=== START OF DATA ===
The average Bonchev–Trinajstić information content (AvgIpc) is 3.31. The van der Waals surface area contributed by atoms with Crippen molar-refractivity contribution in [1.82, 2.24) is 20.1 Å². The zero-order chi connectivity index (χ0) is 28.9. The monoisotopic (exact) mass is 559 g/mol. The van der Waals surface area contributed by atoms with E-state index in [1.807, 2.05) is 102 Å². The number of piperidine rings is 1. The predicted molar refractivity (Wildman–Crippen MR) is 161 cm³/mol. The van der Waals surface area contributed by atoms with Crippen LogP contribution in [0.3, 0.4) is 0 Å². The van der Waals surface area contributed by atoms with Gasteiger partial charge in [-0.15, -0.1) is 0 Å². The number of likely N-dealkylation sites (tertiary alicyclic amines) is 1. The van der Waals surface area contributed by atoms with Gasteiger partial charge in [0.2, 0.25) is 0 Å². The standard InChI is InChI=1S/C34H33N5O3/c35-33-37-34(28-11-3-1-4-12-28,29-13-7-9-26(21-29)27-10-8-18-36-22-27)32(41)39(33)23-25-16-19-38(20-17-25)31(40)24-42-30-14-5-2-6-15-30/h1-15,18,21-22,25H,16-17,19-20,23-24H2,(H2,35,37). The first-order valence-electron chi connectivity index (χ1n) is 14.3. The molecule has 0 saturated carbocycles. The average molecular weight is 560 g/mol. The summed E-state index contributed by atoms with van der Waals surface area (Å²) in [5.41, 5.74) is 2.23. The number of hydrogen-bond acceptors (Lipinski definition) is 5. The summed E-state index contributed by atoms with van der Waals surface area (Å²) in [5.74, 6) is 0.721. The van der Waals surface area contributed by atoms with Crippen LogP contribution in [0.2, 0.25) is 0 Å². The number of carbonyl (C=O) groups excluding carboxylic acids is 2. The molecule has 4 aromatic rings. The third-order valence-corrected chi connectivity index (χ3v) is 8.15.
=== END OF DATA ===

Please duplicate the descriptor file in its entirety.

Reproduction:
The average Bonchev–Trinajstić information content (AvgIpc) is 3.31. The van der Waals surface area contributed by atoms with Crippen molar-refractivity contribution in [1.82, 2.24) is 20.1 Å². The zero-order chi connectivity index (χ0) is 28.9. The monoisotopic (exact) mass is 559 g/mol. The van der Waals surface area contributed by atoms with E-state index in [1.807, 2.05) is 102 Å². The number of piperidine rings is 1. The predicted molar refractivity (Wildman–Crippen MR) is 161 cm³/mol. The van der Waals surface area contributed by atoms with Crippen LogP contribution in [0.3, 0.4) is 0 Å². The van der Waals surface area contributed by atoms with Gasteiger partial charge in [-0.15, -0.1) is 0 Å². The number of likely N-dealkylation sites (tertiary alicyclic amines) is 1. The van der Waals surface area contributed by atoms with Gasteiger partial charge in [0.2, 0.25) is 0 Å². The standard InChI is InChI=1S/C34H33N5O3/c35-33-37-34(28-11-3-1-4-12-28,29-13-7-9-26(21-29)27-10-8-18-36-22-27)32(41)39(33)23-25-16-19-38(20-17-25)31(40)24-42-30-14-5-2-6-15-30/h1-15,18,21-22,25H,16-17,19-20,23-24H2,(H2,35,37). The first-order valence-electron chi connectivity index (χ1n) is 14.3. The molecule has 0 saturated carbocycles. The average molecular weight is 560 g/mol. The summed E-state index contributed by atoms with van der Waals surface area (Å²) in [5.41, 5.74) is 2.23. The number of hydrogen-bond acceptors (Lipinski definition) is 5. The summed E-state index contributed by atoms with van der Waals surface area (Å²) in [5.74, 6) is 0.721. The van der Waals surface area contributed by atoms with Crippen LogP contribution in [0.2, 0.25) is 0 Å². The number of carbonyl (C=O) groups excluding carboxylic acids is 2. The molecule has 4 aromatic rings. The third-order valence-corrected chi connectivity index (χ3v) is 8.15.